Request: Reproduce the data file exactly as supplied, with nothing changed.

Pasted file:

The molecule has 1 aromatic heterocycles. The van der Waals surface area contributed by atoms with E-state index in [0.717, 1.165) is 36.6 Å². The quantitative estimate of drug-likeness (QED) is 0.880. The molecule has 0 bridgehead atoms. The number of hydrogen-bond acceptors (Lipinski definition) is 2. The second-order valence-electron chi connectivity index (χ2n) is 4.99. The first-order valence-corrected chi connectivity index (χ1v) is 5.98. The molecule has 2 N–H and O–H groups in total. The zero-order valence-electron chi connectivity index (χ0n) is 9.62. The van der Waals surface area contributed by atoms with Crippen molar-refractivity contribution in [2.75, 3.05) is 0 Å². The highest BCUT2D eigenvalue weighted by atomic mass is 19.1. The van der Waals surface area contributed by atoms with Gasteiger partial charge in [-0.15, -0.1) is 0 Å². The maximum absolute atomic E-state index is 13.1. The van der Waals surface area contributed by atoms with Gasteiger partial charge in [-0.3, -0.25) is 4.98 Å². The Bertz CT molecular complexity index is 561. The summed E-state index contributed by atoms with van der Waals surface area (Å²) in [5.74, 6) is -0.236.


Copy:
The molecule has 1 aromatic heterocycles. The van der Waals surface area contributed by atoms with E-state index in [0.717, 1.165) is 36.6 Å². The quantitative estimate of drug-likeness (QED) is 0.880. The molecule has 0 bridgehead atoms. The number of hydrogen-bond acceptors (Lipinski definition) is 2. The second-order valence-electron chi connectivity index (χ2n) is 4.99. The first-order valence-corrected chi connectivity index (χ1v) is 5.98. The molecule has 2 N–H and O–H groups in total. The zero-order valence-electron chi connectivity index (χ0n) is 9.62. The van der Waals surface area contributed by atoms with Crippen molar-refractivity contribution in [2.75, 3.05) is 0 Å². The highest BCUT2D eigenvalue weighted by atomic mass is 19.1. The van der Waals surface area contributed by atoms with Gasteiger partial charge in [-0.15, -0.1) is 0 Å². The maximum absolute atomic E-state index is 13.1. The van der Waals surface area contributed by atoms with Gasteiger partial charge in [-0.3, -0.25) is 4.98 Å². The Bertz CT molecular complexity index is 561. The summed E-state index contributed by atoms with van der Waals surface area (Å²) in [5.74, 6) is -0.236.